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The Philistines Reject David


Now the Philistines gathered all their forces at Aphek, while the Israelites were encamped by the fountain that is in Jezreel. 2As the lords of the Philistines were passing on by hundreds and by thousands, and David and his men were passing on in the rear with Achish, 3the commanders of the Philistines said, “What are these Hebrews doing here?” Achish said to the commanders of the Philistines, “Is this not David, the servant of King Saul of Israel, who has been with me now for days and years? Since he deserted to me I have found no fault in him to this day.” 4But the commanders of the Philistines were angry with him; and the commanders of the Philistines said to him, “Send the man back, so that he may return to the place that you have assigned to him; he shall not go down with us to battle, or else he may become an adversary to us in the battle. For how could this fellow reconcile himself to his lord? Would it not be with the heads of the men here? 5Is this not David, of whom they sing to one another in dances,

‘Saul has killed his thousands,

and David his ten thousands’?”

6 Then Achish called David and said to him, “As the Lord lives, you have been honest, and to me it seems right that you should march out and in with me in the campaign; for I have found nothing wrong in you from the day of your coming to me until today. Nevertheless the lords do not approve of you. 7So go back now; and go peaceably; do nothing to displease the lords of the Philistines.” 8David said to Achish, “But what have I done? What have you found in your servant from the day I entered your service until now, that I should not go and fight against the enemies of my lord the king?” 9Achish replied to David, “I know that you are as blameless in my sight as an angel of God; nevertheless, the commanders of the Philistines have said, ‘He shall not go up with us to the battle.’ 10Now then rise early in the morning, you and the servants of your lord who came with you, and go to the place that I appointed for you. As for the evil report, do not take it to heart, for you have done well before me. Start early in the morning, and leave as soon as you have light.” 11So David set out with his men early in the morning, to return to the land of the Philistines. But the Philistines went up to Jezreel.

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1Sa 29:1-5. David Marching with the Philistines to Fight with Israel.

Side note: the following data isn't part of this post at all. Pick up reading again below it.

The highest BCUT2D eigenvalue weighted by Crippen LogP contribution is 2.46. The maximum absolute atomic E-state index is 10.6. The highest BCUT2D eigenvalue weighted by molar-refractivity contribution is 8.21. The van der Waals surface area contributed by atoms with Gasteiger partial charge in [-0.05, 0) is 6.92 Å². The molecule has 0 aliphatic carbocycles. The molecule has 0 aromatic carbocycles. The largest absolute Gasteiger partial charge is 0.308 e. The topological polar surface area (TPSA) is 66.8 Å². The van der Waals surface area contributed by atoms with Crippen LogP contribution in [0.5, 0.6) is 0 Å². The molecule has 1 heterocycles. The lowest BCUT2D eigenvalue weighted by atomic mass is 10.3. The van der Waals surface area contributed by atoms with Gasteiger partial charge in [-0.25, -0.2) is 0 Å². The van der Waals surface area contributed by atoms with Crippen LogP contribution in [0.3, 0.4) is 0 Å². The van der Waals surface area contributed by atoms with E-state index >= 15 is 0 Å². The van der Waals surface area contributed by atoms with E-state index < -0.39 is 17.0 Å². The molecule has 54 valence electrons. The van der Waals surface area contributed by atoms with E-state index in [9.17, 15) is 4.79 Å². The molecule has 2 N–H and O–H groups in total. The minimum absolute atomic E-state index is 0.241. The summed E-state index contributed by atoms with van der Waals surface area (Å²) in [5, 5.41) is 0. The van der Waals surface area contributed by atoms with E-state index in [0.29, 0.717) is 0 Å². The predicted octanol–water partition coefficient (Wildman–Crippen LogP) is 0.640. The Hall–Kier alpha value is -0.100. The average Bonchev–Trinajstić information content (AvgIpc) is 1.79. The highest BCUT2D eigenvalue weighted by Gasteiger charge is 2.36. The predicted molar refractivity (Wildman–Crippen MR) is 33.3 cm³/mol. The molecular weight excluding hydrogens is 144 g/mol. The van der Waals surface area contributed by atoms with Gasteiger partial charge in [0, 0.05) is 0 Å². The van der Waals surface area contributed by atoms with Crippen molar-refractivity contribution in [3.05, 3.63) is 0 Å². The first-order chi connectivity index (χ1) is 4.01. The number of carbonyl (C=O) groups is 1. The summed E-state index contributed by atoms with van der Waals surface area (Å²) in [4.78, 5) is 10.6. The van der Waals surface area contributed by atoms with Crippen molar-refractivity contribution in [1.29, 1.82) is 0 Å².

1. Aphek—(Jos 12:8), in the tribe of Issachar, and in the plain of Esdraelon. A person who compares the Bible account of Saul's last battle with the Philistines, with the region around Gilboa, has the same sort of evidence that the account relates what is true, that a person would have that such a battle as Waterloo really took place. Gilboa, Jezreel, Shunem, En-dor, are all found, still bearing the same names. They lie within sight of each other. Aphek is the only one of the cluster not yet identified. Jezreel on the northern slope of Gilboa, and at the distance of twenty minutes to the east, is a large fountain, and a smaller one still nearer; just the position which a chieftain would select, both on account of its elevation and the supply of water needed for his troops [Hackett, Scripture Illustrated].

2. David and his men passed on in the rereward with Achish—as the commander of the lifeguards of Achish, who was general of this invading army of the Philistines.

3. these days, or these years—He had now been with the Philistines a full year and four months (1Sa 27:7), and also some years before. It has been thought that David kept up a private correspondence with this Philistine prince, either on account of his native generosity, or in the anticipation that an asylum in his territories would sooner or later be needed.

4. the princes of the Philistines were wroth with him—It must be considered a happy circumstance in the overruling providence of God to rescue David out of the dangerous dilemma in which he was now placed. But David is not free from censure in his professions to Achish (1Sa 29:8), to do what he probably had not the smallest purpose of doing—of fighting with Achish against his enemies. It is just an instance of the unhappy consequences into which a false step—a departure from the straight course of duty—will betray everyone who commits it.

9. notwithstanding the princes of the Philistines have said—The Philistine government had constitutional checks—or at least the king was not an absolute sovereign; but his authority was limited—his proceedings liable to be controlled by "the powerful barons of that rude and early period—much as the kings of Europe in the Middle Ages were by the proud and lawless aristocracy which surrounded them" [Chalmers].